Animals and Ancestors: An Ethnography

Animals and Ancestors: An Ethnography

Animals and Ancestors: An Ethnography

Animals and Ancestors: An Ethnography

Synopsis

Ever since the emergence of human culture, people and animals have co-existed in close proximity. Humans have always recognized both their kinship with animals and their fundamental differences, as animals have always been a threat to humans' well-being. The relationship, therefore, has been complex, intimate, reciprocal, personal, and -- crucially -- ambivalent. It is hardly surprising that animals evoke strong emotions in humans, both positive and negative.This companion volume to Morris' important earlier work, The Power of Animals, is a sustained investigation of the Malawi people's sacramental attitude to animals, particularly the role that animals play in life-cycle rituals, their relationship to the divinity and to spirits of the dead. How people relate to and use animals speaks volumes about their culture and beliefs. This book overturns the ingrained prejudice within much ethnographic work, which has often dismissed the pivotal role animals play in culture, and shows that personhood, religion, and a wide range of rituals are informed by, and even dependent upon, human-animal relations.

Excerpt

I first came to Malawi in February 1958, sitting with my rucksack on the back of a pick-up truck as it passed through the Fort Manning (Mchinji) customs post. I had spent the previous four months hitch-hiking around south and central Africa, mostly sleeping rough. During that time I encountered no other hitch-hiker, and very few tarred roads, and the only place I met tourists was at the Victoria Falls. I was, however, so attracted to Malawi and its people, that I decided to give up my nomadic existence. I was fortunate to find a job working as a tea planter for Blantyre and East Africa Ltd, an old company founded by Hynde and Stark around the turn of the century. I spent over seven years as a tea planter working in the Thyolo (Zoa) and Mulanje (Limbuli) districts, spending much of my spare time engaged in natural history pursuits–my primary interests being small mammals (especially mice) and epiphytic orchids. The first article I ever published was based on my spare-time activities in Zoa, where I spent many hours with local people digging up mice. It was entitled Denizen of the Evergreen Forest (1962), and recorded the ecology and behaviour of the rather rare pouched mouse–Beamys hindei.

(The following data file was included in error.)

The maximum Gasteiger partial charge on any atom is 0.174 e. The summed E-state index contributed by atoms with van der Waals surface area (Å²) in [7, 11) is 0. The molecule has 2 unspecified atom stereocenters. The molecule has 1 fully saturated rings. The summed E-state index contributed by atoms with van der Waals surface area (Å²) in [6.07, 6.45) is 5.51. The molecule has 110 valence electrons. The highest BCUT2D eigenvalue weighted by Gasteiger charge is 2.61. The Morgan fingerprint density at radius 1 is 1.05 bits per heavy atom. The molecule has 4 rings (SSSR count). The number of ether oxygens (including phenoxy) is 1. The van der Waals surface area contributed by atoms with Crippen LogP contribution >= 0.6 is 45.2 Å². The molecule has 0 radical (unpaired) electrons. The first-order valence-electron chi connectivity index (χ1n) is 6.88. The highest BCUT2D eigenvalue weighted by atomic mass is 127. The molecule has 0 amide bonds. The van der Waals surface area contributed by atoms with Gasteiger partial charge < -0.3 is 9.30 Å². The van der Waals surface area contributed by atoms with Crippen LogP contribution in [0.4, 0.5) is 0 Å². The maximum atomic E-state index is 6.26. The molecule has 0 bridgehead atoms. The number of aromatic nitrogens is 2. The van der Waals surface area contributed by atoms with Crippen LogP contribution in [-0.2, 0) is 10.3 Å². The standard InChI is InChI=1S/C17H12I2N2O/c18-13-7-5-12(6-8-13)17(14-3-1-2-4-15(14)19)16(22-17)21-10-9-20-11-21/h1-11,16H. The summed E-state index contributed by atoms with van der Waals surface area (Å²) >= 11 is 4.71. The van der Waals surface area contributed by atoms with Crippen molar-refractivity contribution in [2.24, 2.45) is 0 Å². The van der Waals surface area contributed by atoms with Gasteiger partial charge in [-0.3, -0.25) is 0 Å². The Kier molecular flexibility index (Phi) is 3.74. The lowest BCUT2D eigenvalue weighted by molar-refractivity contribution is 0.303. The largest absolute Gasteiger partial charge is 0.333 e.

Since those days I have regularly returned to Malawi to undertake ethnobiological studies. I thus have a life-long interest in Malawi–in its history, in the culture of its people, and in its fauna and flora. Some of my most memorable life experiences have been in Malawi, and many of my closest and cherished friendships have been with Malawians, or with ‘expatriates’ who have spent their lives in Malawi.

Altogether I have spent over ten years of my life in Malawi, and apart from Chitipa and Karonga, I have visited and spent time in every part of the country, having climbed or explored almost every hill or mountain – usually with a Malawian as a companion, and looking for birds, mammals, medicines, epiphytic orchids or fungi, whichever was my current interest.

The present study, like my earlier study The Power of Animals, is specifically based on ethno-zoological researches undertaken in 1990–1, which were supported with a grant from the Nuffield Foundation. For this support I am grateful.

I should also like to thank, with respect to this present study, many friends and colleagues who have given me valuable data, encouragement . . .

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